Tucson is the epicenter of a meteorite hunt after a shower of space rocks landed north of the city Tuesday night.
The event began at 7:11 p.m. with a window-rattling sonic boom, as a massive fireball entered the Earth’s atmosphere and broke apart. However, the fireball wasn’t precisely a “meteor.”
“Meteor is a phase, and not an actual thing. It’s a transient, luminescent event,” said Eric Christensen, a University of Arizona astronomer. “A meteoroid is what’s in space and passes through the atmosphere and if anything survives to hit the ground that’s what we call a meteorite. Very large meteoroids are called bolides. This may be classified as a bolide event.”
Christensen said Tuesday night’s fireball likely was unrelated to the Geminids meteor shower that is expected to peak over the next two days.
Christensen, as the principal investigator for the Catalina Sky Survey, said there is great scientific value in examining newly fallen meteorites.
“Anytime that we can get a fresh sample of a meteorite that hasn’t been contaminated from sitting on the ground for days or weeks or years — or centuries or millennia, for that matter — it’s a chance to examine a pristine sample of an asteroid,” he said.
Or at least “relatively pristine,” he said. “It is altered as it comes through the atmosphere, and as it sits on the ground, it begins the process of weathering.”
Because of the scientific value of the meteorites, Christensen encourages anyone who finds one to take a photo of it, and if possible, note the GPS coordinates and send them to the UA’s Lunar and Planetary Laboratory. If they wanted to collect the sample and give it to the lab, they should avoid handling it or using a magnet to test it for iron content.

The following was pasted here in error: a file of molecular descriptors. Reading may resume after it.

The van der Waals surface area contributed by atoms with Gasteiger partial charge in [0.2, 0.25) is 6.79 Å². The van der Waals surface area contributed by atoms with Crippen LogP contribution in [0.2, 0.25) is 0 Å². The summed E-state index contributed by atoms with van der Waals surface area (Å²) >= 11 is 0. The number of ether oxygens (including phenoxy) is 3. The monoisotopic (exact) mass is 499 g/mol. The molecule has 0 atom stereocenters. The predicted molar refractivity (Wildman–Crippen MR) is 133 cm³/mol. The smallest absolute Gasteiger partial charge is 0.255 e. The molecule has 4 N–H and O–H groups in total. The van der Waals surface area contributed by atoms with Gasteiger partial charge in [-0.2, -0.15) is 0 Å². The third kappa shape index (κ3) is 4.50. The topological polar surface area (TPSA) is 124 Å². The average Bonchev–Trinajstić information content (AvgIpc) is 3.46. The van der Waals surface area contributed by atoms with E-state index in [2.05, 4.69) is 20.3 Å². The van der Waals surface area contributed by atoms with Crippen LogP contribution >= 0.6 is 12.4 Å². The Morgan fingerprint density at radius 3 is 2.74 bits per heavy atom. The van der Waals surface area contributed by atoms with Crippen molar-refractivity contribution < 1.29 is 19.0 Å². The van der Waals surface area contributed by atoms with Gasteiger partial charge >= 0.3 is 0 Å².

“People will use magnets because a lot of meteorites contain iron. Once you do it, you scramble whatever remnant magnetic field was already in the meteorite, so you lose some of the information already by doing that,” he said. “Our hands have dirt and oil and moisture and any of that that starts to penetrate into the meteorite can contaminate it.”
He suggests rock hunters handle the meteorite as little as possible, put it in a bag and take it to the planetary lab.
“We learn an awful lot about the solar system — the early part of the solar system, the modern processes in the solar system — from studying meteorites,” said Mark Sykes, director and CEO of the Tucson-based nonprofit Planetary Science Institute. “They’re very valuable from a scientific standpoint … to collect, particularly if we can collect it shortly after it hits the ground. As soon as it comes through the Earth’s atmosphere, they start becoming affected by the environment. Being able to get to something very quickly is important.”
Southern Arizona isn’t any more likely than anyplace else in the world to receive meteorite strikes, but “Tucson is one of the world centers of solar system exploration, so there’s a lot of interest here — professional interest as well as popular interest,” Sykes said.